Hawaii Diamond Head
For a week, everywhere we went in Waikiki, Diamond Head was there in the backdrop. Located at the far eastern shore of Waikiki, it’s the iconic geographical landmark. Whether on the beach, in a bar or restaurant along the ocean, on the lanai of countless Waikiki hotels and condos, the majestic mountain that is actually a volcano cone sits up proud for everyone to see.
We knew we wanted to climb it, but we had to wait for the right day. If you are going to make the trek up the mountain, you know it is all about the views. The weather had been a little cloudy in Waikiki earlier in the week, so we wanted to make sure we had the best weather possible. As much as we could predict anyway.
How to get to Diamond Head Hawaii
We were waiting to catch the #23 bus with a couple of other people that looked as though they were off to the same place. We’d been there about 10 minutes when a cab pulled up and offered to take us to the crater. When you travel a lot you get used to all types of entrepreneurial actions, some quite useful, others deliberately trying to rip you off. In the instance, it was the former. For a premium of $US0.50 each over the cost of TheBus, the driver’s offer was to give us a quicker journey, plus save us waiting for a bus for another 30 minutes or so.
>>Check the up to date timetable for TheBus
Shortly after we found ourselves cruising along with two honeymooning Canadians and two Koreans all aboard what the driver called the “Love Machine”. He entertained us for the next 15 minutes with his left of centre tourist tips. What we didn’t realise at the time was that the bus actually stops out on the main road. To get to the entrance of Diamond Head you must then walk uphill and through a road tunnel for about 15 minutes.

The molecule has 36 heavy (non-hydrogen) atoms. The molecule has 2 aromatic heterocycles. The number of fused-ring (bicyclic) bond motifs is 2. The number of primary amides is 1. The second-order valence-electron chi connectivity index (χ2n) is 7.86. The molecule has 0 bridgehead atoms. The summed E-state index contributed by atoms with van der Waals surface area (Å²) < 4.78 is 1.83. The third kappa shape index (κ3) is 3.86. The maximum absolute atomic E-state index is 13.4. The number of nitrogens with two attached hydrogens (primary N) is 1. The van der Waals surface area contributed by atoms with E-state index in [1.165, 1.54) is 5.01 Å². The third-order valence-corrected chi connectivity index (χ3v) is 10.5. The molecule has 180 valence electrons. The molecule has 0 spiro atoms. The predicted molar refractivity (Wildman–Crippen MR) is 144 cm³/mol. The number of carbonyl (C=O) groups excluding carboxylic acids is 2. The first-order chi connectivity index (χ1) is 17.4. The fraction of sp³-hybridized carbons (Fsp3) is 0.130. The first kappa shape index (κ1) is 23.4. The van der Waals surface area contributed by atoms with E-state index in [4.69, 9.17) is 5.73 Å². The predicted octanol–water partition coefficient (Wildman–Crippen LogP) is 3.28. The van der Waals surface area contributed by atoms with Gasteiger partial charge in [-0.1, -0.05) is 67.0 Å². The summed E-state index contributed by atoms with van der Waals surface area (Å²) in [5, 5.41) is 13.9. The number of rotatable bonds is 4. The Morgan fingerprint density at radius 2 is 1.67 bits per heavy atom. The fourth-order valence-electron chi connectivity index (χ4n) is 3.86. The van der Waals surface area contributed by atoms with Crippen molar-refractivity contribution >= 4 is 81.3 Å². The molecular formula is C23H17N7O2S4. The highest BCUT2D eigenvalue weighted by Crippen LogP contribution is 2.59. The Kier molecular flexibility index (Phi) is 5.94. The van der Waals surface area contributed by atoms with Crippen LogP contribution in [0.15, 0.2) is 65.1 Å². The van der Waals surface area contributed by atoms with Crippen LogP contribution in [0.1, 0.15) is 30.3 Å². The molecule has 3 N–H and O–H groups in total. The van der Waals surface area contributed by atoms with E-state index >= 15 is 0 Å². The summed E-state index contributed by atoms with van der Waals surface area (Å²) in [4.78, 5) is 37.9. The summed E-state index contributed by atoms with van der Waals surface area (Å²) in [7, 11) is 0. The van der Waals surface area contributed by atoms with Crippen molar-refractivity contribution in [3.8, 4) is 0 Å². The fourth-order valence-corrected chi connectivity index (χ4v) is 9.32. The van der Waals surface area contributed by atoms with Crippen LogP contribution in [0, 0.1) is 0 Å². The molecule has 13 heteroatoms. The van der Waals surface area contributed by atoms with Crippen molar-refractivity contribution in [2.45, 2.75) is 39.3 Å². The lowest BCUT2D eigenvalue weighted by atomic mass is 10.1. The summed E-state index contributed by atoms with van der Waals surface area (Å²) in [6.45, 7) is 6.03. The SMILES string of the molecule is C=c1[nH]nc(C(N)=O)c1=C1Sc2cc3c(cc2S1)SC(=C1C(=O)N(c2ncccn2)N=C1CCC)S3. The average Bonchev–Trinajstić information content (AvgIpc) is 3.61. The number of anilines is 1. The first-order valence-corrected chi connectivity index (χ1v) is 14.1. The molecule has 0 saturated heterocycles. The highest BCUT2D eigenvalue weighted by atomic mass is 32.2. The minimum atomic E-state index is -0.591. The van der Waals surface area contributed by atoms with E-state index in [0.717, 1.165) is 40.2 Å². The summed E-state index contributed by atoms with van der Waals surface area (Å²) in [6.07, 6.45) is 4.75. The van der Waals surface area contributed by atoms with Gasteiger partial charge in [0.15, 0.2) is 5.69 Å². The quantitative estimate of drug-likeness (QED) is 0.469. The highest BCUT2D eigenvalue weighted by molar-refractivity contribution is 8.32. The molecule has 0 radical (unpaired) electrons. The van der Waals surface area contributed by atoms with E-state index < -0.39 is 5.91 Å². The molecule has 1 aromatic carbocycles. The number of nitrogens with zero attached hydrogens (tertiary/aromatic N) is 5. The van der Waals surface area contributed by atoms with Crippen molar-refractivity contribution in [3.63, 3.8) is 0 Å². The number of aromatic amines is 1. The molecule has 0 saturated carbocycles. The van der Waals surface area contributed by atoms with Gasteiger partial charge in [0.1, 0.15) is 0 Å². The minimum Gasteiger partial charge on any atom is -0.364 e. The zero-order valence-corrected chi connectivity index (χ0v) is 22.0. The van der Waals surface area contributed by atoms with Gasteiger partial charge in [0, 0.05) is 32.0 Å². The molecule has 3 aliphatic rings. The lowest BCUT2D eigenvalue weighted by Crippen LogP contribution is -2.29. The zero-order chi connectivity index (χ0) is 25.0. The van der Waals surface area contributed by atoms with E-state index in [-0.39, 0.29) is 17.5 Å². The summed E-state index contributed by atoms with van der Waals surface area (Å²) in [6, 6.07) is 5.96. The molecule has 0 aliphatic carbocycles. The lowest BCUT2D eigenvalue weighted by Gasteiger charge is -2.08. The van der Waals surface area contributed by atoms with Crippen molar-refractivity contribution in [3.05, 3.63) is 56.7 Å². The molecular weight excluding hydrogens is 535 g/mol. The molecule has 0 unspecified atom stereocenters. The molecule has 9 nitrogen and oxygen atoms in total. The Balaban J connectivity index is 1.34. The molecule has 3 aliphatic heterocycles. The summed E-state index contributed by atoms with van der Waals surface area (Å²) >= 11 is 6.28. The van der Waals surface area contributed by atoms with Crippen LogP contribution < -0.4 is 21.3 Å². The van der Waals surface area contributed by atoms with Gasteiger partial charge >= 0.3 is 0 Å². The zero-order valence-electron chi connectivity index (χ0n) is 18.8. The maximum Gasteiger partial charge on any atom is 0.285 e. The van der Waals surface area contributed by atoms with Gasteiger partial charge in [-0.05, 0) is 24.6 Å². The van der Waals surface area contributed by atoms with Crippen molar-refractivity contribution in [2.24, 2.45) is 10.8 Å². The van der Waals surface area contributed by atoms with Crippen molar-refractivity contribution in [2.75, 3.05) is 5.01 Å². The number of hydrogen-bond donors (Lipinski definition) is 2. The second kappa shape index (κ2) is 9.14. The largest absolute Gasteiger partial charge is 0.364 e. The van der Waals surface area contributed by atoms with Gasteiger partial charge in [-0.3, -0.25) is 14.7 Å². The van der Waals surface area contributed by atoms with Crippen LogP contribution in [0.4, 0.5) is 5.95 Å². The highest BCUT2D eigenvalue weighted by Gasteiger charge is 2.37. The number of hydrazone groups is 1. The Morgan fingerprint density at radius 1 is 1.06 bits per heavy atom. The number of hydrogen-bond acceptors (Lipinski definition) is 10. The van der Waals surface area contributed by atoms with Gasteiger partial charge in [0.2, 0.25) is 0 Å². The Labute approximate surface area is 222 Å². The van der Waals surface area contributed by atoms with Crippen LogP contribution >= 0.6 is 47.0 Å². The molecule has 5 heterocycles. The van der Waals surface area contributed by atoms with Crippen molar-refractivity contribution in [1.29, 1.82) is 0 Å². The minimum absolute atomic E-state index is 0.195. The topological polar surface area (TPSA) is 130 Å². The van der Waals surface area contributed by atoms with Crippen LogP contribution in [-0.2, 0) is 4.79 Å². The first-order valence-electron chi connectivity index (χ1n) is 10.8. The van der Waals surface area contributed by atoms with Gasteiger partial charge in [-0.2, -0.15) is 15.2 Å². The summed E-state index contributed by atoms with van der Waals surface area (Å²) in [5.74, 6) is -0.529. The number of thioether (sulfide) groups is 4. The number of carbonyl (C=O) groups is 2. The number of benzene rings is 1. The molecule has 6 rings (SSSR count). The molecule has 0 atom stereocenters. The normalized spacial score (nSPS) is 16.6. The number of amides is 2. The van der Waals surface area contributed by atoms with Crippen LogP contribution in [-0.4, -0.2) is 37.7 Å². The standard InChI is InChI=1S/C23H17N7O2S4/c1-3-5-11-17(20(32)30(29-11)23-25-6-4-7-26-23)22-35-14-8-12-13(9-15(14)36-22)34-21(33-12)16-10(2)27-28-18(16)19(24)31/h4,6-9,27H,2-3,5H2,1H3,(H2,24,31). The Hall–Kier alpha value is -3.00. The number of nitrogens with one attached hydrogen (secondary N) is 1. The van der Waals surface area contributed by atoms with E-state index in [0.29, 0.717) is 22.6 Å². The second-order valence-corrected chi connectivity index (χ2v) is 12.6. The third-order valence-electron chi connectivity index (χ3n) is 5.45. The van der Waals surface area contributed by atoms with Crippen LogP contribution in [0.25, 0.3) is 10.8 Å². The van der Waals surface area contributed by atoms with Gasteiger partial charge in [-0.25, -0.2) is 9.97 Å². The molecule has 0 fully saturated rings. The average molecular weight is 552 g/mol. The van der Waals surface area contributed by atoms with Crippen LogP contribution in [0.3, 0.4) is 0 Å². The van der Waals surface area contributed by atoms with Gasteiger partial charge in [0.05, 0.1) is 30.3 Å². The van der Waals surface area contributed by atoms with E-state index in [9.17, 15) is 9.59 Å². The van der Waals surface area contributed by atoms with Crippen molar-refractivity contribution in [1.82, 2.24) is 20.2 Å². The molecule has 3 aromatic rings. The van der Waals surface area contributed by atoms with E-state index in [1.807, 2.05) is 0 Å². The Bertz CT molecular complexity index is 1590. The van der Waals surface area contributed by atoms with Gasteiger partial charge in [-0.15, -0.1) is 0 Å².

Our “Love Machine” driver actually got us into the carpark/entrance so saved us the walk.
Tip: If you think the Diamond Head walk will take up all of your energy, consider taking a cab as they get you right to the start of the walk.
How much does it cost to climb Diamond Head?
We paid our $US1 entrance fee at the ticket office. You don’t get too much for $1 these days. Then, we were off, making our ascent to the Diamond Head Lookout at the top that would reward us with stunning views. The trail was not as difficult as I thought it might be, but again, it depends on your fitness levels.
Climbing Diamond Head
The trail can be a bit tricky as it is full of rocks and uneven cambers. Then there are the stairs. The first has 76 steps, the second 99 and then there is a smaller spiral staircase. The steps have no stops so it’s a great workout for your legs.
I was being chased up the larger set by a three-year-old so that put me under some pressure to move it! It’s a great walk, made a little exciting by having to also navigate through a dimly lit tunnel.
As is the case with any ascent to a high point, the reward of the views once you reach the top makes any of the pain in getting there so worthwhile. At the Diamond Head Lookout, there are broad views over Waikiki beach to the west and over the East Shore up towards Hanauma Bay. It was also fantastic to be able to see World War II bunkers around the lookout.